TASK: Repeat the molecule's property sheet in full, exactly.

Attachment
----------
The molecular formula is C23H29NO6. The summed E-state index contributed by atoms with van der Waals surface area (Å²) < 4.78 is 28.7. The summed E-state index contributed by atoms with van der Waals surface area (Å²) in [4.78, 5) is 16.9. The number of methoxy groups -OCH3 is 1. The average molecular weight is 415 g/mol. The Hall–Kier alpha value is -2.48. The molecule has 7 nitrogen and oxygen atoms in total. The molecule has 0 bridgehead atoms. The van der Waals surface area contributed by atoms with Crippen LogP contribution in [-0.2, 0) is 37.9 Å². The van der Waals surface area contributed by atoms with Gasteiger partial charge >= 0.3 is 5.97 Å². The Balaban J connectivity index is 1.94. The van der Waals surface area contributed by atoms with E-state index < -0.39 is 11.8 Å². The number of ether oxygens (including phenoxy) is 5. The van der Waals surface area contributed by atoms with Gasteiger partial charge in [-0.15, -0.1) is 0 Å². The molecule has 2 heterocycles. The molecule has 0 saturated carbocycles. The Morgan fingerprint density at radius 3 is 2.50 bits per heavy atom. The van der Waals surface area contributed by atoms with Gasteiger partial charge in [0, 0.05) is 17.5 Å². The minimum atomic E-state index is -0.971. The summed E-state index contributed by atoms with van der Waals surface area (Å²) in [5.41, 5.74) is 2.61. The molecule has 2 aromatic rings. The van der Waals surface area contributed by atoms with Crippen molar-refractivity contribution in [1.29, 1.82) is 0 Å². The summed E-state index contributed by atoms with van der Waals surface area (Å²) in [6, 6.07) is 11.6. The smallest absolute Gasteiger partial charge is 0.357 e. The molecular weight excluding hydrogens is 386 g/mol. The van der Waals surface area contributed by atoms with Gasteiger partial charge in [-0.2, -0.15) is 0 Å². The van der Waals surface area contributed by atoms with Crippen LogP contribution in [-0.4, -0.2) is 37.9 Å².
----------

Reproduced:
The molecular formula is C23H29NO6. The summed E-state index contributed by atoms with van der Waals surface area (Å²) < 4.78 is 28.7. The summed E-state index contributed by atoms with van der Waals surface area (Å²) in [4.78, 5) is 16.9. The number of methoxy groups -OCH3 is 1. The average molecular weight is 415 g/mol. The Hall–Kier alpha value is -2.48. The molecule has 7 nitrogen and oxygen atoms in total. The molecule has 0 bridgehead atoms. The van der Waals surface area contributed by atoms with Crippen LogP contribution in [-0.2, 0) is 37.9 Å². The van der Waals surface area contributed by atoms with Gasteiger partial charge >= 0.3 is 5.97 Å². The Balaban J connectivity index is 1.94. The van der Waals surface area contributed by atoms with E-state index < -0.39 is 11.8 Å². The number of ether oxygens (including phenoxy) is 5. The van der Waals surface area contributed by atoms with Gasteiger partial charge in [-0.15, -0.1) is 0 Å². The molecule has 2 heterocycles. The molecule has 0 saturated carbocycles. The Morgan fingerprint density at radius 3 is 2.50 bits per heavy atom. The van der Waals surface area contributed by atoms with Gasteiger partial charge in [0, 0.05) is 17.5 Å². The minimum atomic E-state index is -0.971. The summed E-state index contributed by atoms with van der Waals surface area (Å²) in [5.41, 5.74) is 2.61. The molecule has 2 aromatic rings. The van der Waals surface area contributed by atoms with Crippen molar-refractivity contribution in [1.29, 1.82) is 0 Å². The summed E-state index contributed by atoms with van der Waals surface area (Å²) in [6, 6.07) is 11.6. The smallest absolute Gasteiger partial charge is 0.357 e. The molecular weight excluding hydrogens is 386 g/mol. The van der Waals surface area contributed by atoms with Gasteiger partial charge in [-0.2, -0.15) is 0 Å². The van der Waals surface area contributed by atoms with Crippen LogP contribution in [-0.4, -0.2) is 37.9 Å².